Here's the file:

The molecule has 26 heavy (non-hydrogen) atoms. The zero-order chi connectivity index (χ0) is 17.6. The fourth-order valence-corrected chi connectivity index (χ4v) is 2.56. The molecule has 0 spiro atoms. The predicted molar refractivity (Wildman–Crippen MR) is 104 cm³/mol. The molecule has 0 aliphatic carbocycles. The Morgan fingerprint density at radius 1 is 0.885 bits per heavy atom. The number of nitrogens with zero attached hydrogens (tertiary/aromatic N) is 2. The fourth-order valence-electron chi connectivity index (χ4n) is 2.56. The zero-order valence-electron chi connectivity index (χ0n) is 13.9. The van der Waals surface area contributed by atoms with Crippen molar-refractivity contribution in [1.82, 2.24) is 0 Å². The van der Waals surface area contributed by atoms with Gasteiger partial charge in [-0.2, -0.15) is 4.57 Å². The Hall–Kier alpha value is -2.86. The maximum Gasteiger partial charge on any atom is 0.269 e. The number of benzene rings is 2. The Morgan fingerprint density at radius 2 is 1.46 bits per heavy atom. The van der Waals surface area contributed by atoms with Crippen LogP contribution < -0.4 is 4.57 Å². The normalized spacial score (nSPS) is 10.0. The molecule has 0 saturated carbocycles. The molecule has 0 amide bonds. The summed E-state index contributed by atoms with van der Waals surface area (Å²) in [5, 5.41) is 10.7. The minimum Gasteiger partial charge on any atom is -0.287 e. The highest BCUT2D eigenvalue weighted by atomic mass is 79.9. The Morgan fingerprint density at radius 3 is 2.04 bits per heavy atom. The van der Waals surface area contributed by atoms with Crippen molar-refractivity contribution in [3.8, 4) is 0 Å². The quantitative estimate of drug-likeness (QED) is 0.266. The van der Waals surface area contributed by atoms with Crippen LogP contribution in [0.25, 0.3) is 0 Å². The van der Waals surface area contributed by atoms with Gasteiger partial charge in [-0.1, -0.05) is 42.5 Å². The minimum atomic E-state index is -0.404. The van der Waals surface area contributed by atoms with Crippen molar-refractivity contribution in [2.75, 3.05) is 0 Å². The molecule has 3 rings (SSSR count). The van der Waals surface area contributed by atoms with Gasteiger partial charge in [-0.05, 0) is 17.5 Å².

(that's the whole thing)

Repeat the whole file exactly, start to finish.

The molecule has 26 heavy (non-hydrogen) atoms. The zero-order chi connectivity index (χ0) is 17.6. The fourth-order valence-corrected chi connectivity index (χ4v) is 2.56. The molecule has 0 spiro atoms. The predicted molar refractivity (Wildman–Crippen MR) is 104 cm³/mol. The molecule has 0 aliphatic carbocycles. The Morgan fingerprint density at radius 1 is 0.885 bits per heavy atom. The number of nitrogens with zero attached hydrogens (tertiary/aromatic N) is 2. The fourth-order valence-electron chi connectivity index (χ4n) is 2.56. The zero-order valence-electron chi connectivity index (χ0n) is 13.9. The van der Waals surface area contributed by atoms with Crippen molar-refractivity contribution in [1.82, 2.24) is 0 Å². The van der Waals surface area contributed by atoms with Gasteiger partial charge in [-0.2, -0.15) is 4.57 Å². The Hall–Kier alpha value is -2.86. The maximum Gasteiger partial charge on any atom is 0.269 e. The number of benzene rings is 2. The Morgan fingerprint density at radius 2 is 1.46 bits per heavy atom. The van der Waals surface area contributed by atoms with Crippen LogP contribution < -0.4 is 4.57 Å². The normalized spacial score (nSPS) is 10.0. The molecule has 0 saturated carbocycles. The molecule has 0 amide bonds. The summed E-state index contributed by atoms with van der Waals surface area (Å²) in [5, 5.41) is 10.7. The minimum Gasteiger partial charge on any atom is -0.287 e. The highest BCUT2D eigenvalue weighted by atomic mass is 79.9. The Morgan fingerprint density at radius 3 is 2.04 bits per heavy atom. The van der Waals surface area contributed by atoms with Crippen molar-refractivity contribution in [3.8, 4) is 0 Å². The quantitative estimate of drug-likeness (QED) is 0.266. The van der Waals surface area contributed by atoms with Crippen LogP contribution in [0.25, 0.3) is 0 Å². The van der Waals surface area contributed by atoms with Gasteiger partial charge in [-0.1, -0.05) is 42.5 Å². The minimum atomic E-state index is -0.404. The van der Waals surface area contributed by atoms with Crippen molar-refractivity contribution in [2.75, 3.05) is 0 Å². The molecule has 3 rings (SSSR count). The van der Waals surface area contributed by atoms with Gasteiger partial charge in [-0.05, 0) is 17.5 Å².